It has been demonstrated that the interaction between miRNAs and 3’-UTR of their target mRNAs through complementary base pairing exerts their translational repression and target mRNAs degradation, then influences cell fate and biological functions [24,25]. Previous study has demonstrated that miR-487 enhanced HCC cells metastasis by directly binding to sprouty-related EVH1 domain containing 2 induced MAPK pathway . This prompted us to investigate the downstream target mRNAs of miR-3650 in HCC. In this study, we confirmed that NFASC is the directly target of miR-3650. Overexpression of NAFSC could partially counteracted the inhibitory effect of miR-3650 in HCC metastasis and EMT. Actually, Samulin Erdem et al. showed that knockdown of NFASC could decrease the migration of non-small cell lung cancer cells, rearrange the actin cytoskeleton and inhibit F-actin networks , which was consistent with our current results. This implying that miR-3650 inhibit the migration and EMT abilities of HCC cells at least in part by directly binding and inhibiting NFASC expression (Fig. 4F).
Interestingly, mounting reports have verified that many miRNAs expression were directly regulated by long noncoding RNAs (lncRNAs) as upstream regulators in several human cancers. LncRNAs usually function as competitive endogenous RNA (ceRNA) or molecular sponges for miRNAs . A recent study showed that LINC01133 inhibited the EMT and metastasis of gastric cancer cells by acting as a ceRNA for miR-106a-3p to inhibit the adenomatous polyposis coli gene expression . However, the upstream regulator of miR-3650 in HCC remains unanswered, and whether miR-3650/NFASC axis inhibits HCC metastasis by regulating certain signaling pathways has not yet been unraveled. Further investigations were made to solve these issues in our future studies.
In conclusion, our study reported the following new findings: (1) miR-3650 expression is significantly reduced in HCC tissues and cells; (2) low expression of miR-3650 is positively associated with poor survival of HCC patients and could be used as an independent prognostic predictor; (3) miR-3650 functions as a tumor suppressor in the migration and EMT abilities of HCC; (4) NFASC is a directly target mRNA of miR-3650; (5) miR-3650 inhibits HCC cells migration and EMT by binding and inhibiting NFASC. Our study underscores the inhibitory role of miR-3650 in HCC metastasis and facilitate the development of miRNA-direct prognosis and therapeutics against HCC patients.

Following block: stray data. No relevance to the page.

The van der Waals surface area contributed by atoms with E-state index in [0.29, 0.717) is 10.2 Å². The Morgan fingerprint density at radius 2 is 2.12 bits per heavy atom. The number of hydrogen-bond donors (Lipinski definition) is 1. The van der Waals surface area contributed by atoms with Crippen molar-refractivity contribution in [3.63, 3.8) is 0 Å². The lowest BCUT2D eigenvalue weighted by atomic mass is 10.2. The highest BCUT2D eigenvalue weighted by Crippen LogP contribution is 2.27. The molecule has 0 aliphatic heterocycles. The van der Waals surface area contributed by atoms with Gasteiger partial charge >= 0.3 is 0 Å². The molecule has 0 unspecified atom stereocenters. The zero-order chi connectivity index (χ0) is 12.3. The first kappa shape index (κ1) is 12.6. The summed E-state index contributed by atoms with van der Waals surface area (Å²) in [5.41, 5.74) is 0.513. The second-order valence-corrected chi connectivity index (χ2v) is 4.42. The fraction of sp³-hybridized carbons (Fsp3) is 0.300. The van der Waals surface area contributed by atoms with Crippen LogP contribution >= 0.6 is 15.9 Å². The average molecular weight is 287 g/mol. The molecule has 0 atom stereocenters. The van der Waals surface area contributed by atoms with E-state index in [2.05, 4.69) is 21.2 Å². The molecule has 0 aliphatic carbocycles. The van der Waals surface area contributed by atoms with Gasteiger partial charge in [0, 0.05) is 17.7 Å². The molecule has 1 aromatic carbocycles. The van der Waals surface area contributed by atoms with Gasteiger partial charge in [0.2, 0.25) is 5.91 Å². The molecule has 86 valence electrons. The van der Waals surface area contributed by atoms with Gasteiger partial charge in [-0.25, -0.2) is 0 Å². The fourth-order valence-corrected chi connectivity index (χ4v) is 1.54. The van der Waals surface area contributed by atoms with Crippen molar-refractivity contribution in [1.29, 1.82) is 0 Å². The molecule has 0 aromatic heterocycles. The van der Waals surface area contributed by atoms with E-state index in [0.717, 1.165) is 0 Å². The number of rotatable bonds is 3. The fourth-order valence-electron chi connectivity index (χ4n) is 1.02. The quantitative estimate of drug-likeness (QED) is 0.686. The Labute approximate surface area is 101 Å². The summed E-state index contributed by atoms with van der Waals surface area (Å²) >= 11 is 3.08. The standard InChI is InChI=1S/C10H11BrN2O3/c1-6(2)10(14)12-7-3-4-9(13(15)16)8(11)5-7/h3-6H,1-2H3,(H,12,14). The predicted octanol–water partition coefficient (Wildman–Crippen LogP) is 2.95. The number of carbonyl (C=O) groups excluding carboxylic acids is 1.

Materials and Methods
HCC patients and samples collection
This study was approved by the Institutional Review Board and Human Ethics Committee of The First Affiliated Hospital of Sun Yat-sen University. Fresh-frozen cancer tissues and adjacent normal liver tissues were obtained from 120 HCC patients who received hepatectomy between February 2009 and December 2011 at our hospital. The eligibility criteria were as follows: (1) all the samples were pathologically diagnosed by two experienced pathologists; (2) none of our patients received any radiotherapy and/or chemotherapy before surgery; (3) no serious complications or other malignant diseases; (4) 18 to 75 years old; (5) written informed consent was obtained from all patients before surgery. Clinical stage was classified according to the 7th edition of tumor-node metastasis (TNM) classification of the American Joint Committee on Cancer Staging and the Barcelona Clinic Liver Cancer (BCLC) staging system. Overall survival was defined as the time from the date of surgery to the date of death from any cause or last date of follow-up; Disease-free survival is measured as the time from the date of surgery to the date of relapse, metastasis or last date of follow-up.
HCC cell lines and culture conditions
HCC cell lines were obtained from the Cell Bank of the Chinese Academy of Sciences (Shanghai, China), including Hep3B, Huh7, MHCC-97H, MHCC-97L, HepG2, SMMC-7721 and SK-Hep1 and the immortalized human hepatocyte cell line LO2. These cell lines were cultured in DMEM (Life Technologies, Inc.) supplemented with 10% fetal bovine serum (FBS) at 37°C with 5% CO2.
RNA extraction and quantitative real-time polymerase chain reaction analyses (RT-PCR)
Total RNA was isolated from fresh-frozen tissues and HCC cells using TRIzol reagent (Invitrogen, NY, USA) as per the manufacturer’s instructions. The quantity of RNA samples was measured by a NanoDropTM 1000 spectrophotometer (ThermoFisher Scientific, Waltham, MA, USA). 1 μg total RNA and All-in-oneTM First-Strand cDNA Synthesis Kit (GeneCopoeia, Rockville, USA) were used to generate cDNA, which was subjected to RT-PCR using All-in-One™ miRNA qRT-PCR Detection Kit (Gene-Copoeia, Carlsbad, CA, USA). PCR was performed on a Roche Light Cycler 480 instrument (Roche, Basel, Switzerland) according to a standard method as described previously . The relative expression of miR-3650 was calculated using the 2−ΔΔCt method and U6 was used as the endogenous control. The primer sequences used in this study are shown in supplementary Table S1.
Lentivirus and cell transfection